In the decades following the worst terrorist attack in the history of South America, the search for truth and retribution has been an uneven one.
In 2005 and 2006—after years of failing to track down the terrorists and their masters—it seemed a competent investigation and prosecution of the perpetrators might be on the cusp of actually occurring. Then-President Néstor Kirchner issued a decree accepting state’s share of the blame for the disastrous inaction and incompetent inquiry into the bombing. Argentine prosecutor Alberto Nisman was assigned to, and reviewed the evidence, detailing how top Iranian leaders including Hashemi Rafsanjani, Iran’s president at the time, and Ahmad Vahidi, Iran’s current minister of defense, ordered Hezbollah to kill Jews in Buenos Aires. Interpol eventually issued arrest warrants for five Iranians and a Lebanese national.
Despite all of this, nothing happened. Nisman was even barred by the Argentine government from travelling to the United States to testify before Congress on the investigation.
“The fact that it took more than a decade to order a proper investigation into the attack is absolutely shameful,” B’nai B’rith International President Allan J. Jacobs said. “What’s more shameful is that after appearing willing to make things right and go after those responsible, Argentina would not pursue Nisman’s findings and let the investigation languish.”
In an unexpected development in January 2013, Iran and Argentina signed a “Memorandum of Understanding,” creating a supposed “independent” group to investigate the 1994 bombing. This is in spite of widely held belief that Iran—the world’s largest state-sponsor of terror—and several of its senior leaders were behind the AMIA attack. It is incredible that anyone would believe that Iran has the slightest inclination to be a fair partner in the search for justice, especially with provisions in the agreement such as one that suspects may only be interrogated by Argentine officials in Tehran. This is the sort of stipulation that makes it difficult to see how anything truthful would come out of this commission.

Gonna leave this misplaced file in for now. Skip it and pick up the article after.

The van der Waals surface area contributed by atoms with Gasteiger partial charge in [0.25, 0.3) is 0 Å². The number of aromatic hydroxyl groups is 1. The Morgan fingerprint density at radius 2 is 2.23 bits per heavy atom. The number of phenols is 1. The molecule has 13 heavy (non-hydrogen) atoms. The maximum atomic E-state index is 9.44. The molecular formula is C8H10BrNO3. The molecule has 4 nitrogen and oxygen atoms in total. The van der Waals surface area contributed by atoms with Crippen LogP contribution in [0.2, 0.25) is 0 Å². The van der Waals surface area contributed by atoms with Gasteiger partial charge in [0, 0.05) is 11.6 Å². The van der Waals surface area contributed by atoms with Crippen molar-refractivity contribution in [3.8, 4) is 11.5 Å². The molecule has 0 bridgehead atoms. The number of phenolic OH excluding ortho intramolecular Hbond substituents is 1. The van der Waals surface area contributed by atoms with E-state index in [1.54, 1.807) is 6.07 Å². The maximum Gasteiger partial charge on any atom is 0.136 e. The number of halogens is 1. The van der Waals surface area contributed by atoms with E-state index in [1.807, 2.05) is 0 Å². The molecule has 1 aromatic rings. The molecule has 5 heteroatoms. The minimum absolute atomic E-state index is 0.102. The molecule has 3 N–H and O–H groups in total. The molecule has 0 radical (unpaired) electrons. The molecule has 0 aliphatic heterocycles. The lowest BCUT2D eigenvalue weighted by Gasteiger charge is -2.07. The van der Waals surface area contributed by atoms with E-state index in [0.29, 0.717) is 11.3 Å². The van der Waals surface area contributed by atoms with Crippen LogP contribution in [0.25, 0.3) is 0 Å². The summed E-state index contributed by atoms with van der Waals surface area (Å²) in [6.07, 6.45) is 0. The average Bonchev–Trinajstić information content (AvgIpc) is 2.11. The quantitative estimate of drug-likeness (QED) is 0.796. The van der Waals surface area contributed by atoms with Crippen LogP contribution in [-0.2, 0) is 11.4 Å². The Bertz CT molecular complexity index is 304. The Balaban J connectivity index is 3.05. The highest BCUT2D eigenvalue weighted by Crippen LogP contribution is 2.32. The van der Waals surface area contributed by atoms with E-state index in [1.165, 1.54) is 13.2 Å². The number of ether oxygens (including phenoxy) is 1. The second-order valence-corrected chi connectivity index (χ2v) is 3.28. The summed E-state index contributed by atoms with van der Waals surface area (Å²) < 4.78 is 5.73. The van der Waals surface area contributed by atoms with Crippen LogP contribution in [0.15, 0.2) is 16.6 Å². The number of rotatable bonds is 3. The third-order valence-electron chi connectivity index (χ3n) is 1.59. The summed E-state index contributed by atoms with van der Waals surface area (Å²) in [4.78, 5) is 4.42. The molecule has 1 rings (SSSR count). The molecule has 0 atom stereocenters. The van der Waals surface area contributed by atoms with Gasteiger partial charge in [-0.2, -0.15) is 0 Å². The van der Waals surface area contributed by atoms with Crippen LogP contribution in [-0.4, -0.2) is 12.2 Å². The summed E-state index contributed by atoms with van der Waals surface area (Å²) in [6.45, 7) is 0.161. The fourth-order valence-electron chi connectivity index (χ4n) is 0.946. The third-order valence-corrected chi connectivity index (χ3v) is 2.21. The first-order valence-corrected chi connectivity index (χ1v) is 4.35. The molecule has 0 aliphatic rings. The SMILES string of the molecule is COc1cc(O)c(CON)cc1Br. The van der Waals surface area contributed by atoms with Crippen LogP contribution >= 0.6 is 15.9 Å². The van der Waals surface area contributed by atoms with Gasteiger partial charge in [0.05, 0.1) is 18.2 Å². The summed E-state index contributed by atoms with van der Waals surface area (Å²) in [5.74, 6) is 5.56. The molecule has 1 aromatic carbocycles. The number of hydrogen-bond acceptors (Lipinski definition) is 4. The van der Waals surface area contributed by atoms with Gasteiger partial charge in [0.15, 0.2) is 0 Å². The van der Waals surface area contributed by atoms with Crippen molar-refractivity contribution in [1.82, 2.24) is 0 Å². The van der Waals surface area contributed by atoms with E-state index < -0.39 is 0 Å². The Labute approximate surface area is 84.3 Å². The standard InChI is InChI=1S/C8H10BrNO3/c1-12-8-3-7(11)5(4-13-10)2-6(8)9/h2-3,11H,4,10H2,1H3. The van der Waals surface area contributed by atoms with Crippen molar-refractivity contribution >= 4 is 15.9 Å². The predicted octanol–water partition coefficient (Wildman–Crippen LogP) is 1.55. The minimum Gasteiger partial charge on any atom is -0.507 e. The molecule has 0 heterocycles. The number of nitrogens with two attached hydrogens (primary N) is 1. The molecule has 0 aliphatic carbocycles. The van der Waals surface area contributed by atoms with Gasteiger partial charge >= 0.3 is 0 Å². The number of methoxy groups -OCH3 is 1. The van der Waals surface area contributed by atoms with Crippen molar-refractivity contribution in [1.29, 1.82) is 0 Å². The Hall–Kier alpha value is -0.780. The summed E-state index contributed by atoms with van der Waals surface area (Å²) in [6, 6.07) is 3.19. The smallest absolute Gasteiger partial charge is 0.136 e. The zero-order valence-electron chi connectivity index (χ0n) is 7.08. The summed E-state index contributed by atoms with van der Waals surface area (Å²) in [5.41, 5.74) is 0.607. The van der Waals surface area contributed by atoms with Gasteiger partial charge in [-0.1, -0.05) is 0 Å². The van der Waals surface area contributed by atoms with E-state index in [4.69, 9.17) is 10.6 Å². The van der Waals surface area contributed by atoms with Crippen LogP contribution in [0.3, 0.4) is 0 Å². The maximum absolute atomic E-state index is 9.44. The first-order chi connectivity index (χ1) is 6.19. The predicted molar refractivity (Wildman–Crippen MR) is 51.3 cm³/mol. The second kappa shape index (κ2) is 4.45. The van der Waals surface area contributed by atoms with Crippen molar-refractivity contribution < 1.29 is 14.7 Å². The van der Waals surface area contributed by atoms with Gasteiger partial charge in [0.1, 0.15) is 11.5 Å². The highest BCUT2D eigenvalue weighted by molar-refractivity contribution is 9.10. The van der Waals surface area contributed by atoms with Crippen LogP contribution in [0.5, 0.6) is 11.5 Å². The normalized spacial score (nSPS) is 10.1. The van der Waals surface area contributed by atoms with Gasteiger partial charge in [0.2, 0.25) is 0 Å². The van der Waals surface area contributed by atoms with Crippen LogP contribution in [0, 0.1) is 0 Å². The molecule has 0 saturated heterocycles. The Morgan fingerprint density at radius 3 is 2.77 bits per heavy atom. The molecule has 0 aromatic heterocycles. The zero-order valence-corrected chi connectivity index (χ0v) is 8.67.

“From the beginning, the ‘Memorandum of Understanding’ was an Iranian ruse, which should have been obvious from the outset,” B’nai B’rith International Executive Vice President Daniel S. Mariaschin said. “It sought to give the impression that the two governments were taking action, when in fact, it actually took the case off track. Now, 17 months later, we are not surprised that absolutely nothing has come of it. To think Iran ever had intentions of offering up its own agents to be questioned by an Argentinean judicial officer defies credulity.”
Notwithstanding the “Memorandum of Understanding,” this past May, an Argentine federal court struck down the agreement between Argentina and Iran, ruling it unconstitutional. The government is appealing this decision all the way to Argentina’s Supreme Court.
For 20 years, B’nai B’rith, with its deep ties throughout Latin America and abiding concern about Iranian influence in this hemisphere, has pressed for those responsible to be brought to justice. In the meantime, we pledge to never forget the victims and their families and to keep pushing for the arrest of the attackers.